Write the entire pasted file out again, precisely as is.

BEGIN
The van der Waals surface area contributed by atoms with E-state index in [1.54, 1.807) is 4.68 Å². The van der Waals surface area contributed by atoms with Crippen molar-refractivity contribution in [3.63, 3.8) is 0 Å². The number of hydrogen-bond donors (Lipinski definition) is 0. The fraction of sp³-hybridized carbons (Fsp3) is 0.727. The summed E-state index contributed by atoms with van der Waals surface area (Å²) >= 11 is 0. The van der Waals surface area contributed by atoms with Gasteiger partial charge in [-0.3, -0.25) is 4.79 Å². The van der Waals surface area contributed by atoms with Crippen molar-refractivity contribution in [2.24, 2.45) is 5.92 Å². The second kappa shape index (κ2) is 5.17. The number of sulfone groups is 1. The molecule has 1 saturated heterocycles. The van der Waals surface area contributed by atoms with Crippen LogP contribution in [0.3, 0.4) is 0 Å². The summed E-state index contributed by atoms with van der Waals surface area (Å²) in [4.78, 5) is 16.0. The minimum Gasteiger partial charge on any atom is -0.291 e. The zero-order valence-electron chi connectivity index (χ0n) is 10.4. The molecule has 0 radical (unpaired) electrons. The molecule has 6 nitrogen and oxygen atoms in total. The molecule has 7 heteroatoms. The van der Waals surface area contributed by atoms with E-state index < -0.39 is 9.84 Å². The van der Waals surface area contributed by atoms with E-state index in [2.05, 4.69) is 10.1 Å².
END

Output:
The van der Waals surface area contributed by atoms with E-state index in [1.54, 1.807) is 4.68 Å². The van der Waals surface area contributed by atoms with Crippen molar-refractivity contribution in [3.63, 3.8) is 0 Å². The number of hydrogen-bond donors (Lipinski definition) is 0. The fraction of sp³-hybridized carbons (Fsp3) is 0.727. The summed E-state index contributed by atoms with van der Waals surface area (Å²) >= 11 is 0. The van der Waals surface area contributed by atoms with Gasteiger partial charge in [-0.3, -0.25) is 4.79 Å². The van der Waals surface area contributed by atoms with Crippen molar-refractivity contribution in [2.24, 2.45) is 5.92 Å². The second kappa shape index (κ2) is 5.17. The number of sulfone groups is 1. The molecule has 1 saturated heterocycles. The van der Waals surface area contributed by atoms with Crippen LogP contribution in [0.3, 0.4) is 0 Å². The summed E-state index contributed by atoms with van der Waals surface area (Å²) in [4.78, 5) is 16.0. The minimum Gasteiger partial charge on any atom is -0.291 e. The zero-order valence-electron chi connectivity index (χ0n) is 10.4. The molecule has 0 radical (unpaired) electrons. The molecule has 6 nitrogen and oxygen atoms in total. The molecule has 7 heteroatoms. The van der Waals surface area contributed by atoms with E-state index < -0.39 is 9.84 Å². The van der Waals surface area contributed by atoms with E-state index in [2.05, 4.69) is 10.1 Å².